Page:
SAS Who Dares Wins returned to our screens last night with Chief Instructor Ant Middleton and his team of Directing Staff: Foxy, Billy and Ollie but in this series, the recruits are being put to the test, both physically and mentally, harder than ever before.
This year, SAS Who Dares Wins is based in the birthplace of the Special Forces, Scotland. Some of the Special Forces' most challenging training takes place here and is where the founder of the Special Air Service, Lieutenant Colonel Sir Archibald David Stirling, was born.
The location is ideal for the SAS selection process. As a new member of the Directing Staff (DS) explains:
"... its cold, dark and miserable, which makes it a very hard place to operate."
In the first episode, 25 men and women face a gruelling SAS selection process – a condensed version of the real course SAS recruits endure in real life.
Last year's SAS Who Dares Wins saw recruits battle their demons in Morocco's Atlas Mountains. This year the course brings the recruits home to Scotland and, with reduced rations and no comforts, is raw and stripped back from the start.
VW, TQ, DS, GTTEOI: What do the terms mean in SAS Who Dares Wins?
- DS is Directing Staff
- VW is Voluntary Withdrawal
- TQ is Tactical Questioning
- GTTEOI is Get To The End Of It
The series begins with a ‘cold-water’ shock as the recruits must jump from a moving speed boat into the freezing Atlantic Ocean and then swim to the shore of Isle Of Raasay, a remote Scottish Island, where the recruits will be based for the duration of the course. Ant Middleton said:
“Wars aren’t just fought on land, they’re fought on water.
“We train in Scotland because the seas are brutal.”
The island is just 14 miles long and 5 miles wide so there is nowhere for the recruits to hide. Immediately after swimming to the shore in freezing cold water, the recruits are asked to strip down to their underwear and run 5 km to their new base.
After this extreme run, builder Korey and pathology technician Amos aren’t considered worthy of continuing the selection process and are kicked out by Ant Middleton as soon as they arrive at base.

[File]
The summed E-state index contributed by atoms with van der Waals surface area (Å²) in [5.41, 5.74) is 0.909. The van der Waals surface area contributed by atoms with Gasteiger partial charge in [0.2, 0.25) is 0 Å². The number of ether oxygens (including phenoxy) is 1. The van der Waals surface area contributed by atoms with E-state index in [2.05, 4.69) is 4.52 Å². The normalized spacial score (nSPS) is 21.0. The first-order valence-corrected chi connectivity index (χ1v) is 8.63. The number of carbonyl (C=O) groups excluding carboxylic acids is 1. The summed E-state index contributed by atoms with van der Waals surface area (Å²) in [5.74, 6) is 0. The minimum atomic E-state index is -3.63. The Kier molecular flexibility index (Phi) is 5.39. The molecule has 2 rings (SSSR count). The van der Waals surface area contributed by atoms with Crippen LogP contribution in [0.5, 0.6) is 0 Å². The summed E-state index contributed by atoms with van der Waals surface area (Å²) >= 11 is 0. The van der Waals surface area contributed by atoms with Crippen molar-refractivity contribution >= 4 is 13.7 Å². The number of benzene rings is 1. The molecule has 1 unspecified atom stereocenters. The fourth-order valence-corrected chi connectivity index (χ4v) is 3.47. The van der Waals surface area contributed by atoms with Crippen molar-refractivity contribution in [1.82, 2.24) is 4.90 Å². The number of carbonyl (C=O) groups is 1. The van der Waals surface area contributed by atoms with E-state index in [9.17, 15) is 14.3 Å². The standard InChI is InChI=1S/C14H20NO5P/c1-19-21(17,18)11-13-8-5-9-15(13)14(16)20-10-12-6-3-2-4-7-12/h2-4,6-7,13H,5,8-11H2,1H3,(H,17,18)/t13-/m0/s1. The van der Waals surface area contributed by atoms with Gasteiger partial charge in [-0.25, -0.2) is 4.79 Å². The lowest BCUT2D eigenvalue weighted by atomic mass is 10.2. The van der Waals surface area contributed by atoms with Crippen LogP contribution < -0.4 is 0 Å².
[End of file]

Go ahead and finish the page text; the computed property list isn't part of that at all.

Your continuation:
The recruits must go beyond the physical to come face to face with their true self. Like the previous series of SAS Who Dares Wins, the programme heavily focuses on mental health and openly discussing what burdens your mind.
Before arriving, each recruit was asked to write an essay about their background and character. The DS staff focus on recruit 11’s essay first. That belongs to Kirsty, 32, a business consultant from London who thrives “on becoming more able than some men”.
Kirsty believes that she is underestimated because of her appearance. She actively fights against what she considers to be the stereotype of a slim, blonde woman. Kirsty said:
“... that’s why I’m so eager to prove people wrong.”
During a punishing task where the recruits have to make their way up to the deck of a ship using special forces insertion technique the 'underway ship assault', Kirsty reveals why she feels driven by the desire to exceed all expectations placed upon her because of her gender. She said:
"I want to have this strong presence that's almost untouchable. I don't like coming across as vulnerable.
"A few years ago I was attacked by a guy in a night club and I said to myself that is never going to happen again.
"And I think it's the reason why I've got so into my training now, no one can call me weak."
Next Ant and the DS turn their attention to recruit 18, Jerrome. His essay catches their attention because they’re convinced, he’s not shared the full picture with them. Speaking to the cameras while away from the DS Jerrome expands on what he’s not yet admitting. He said: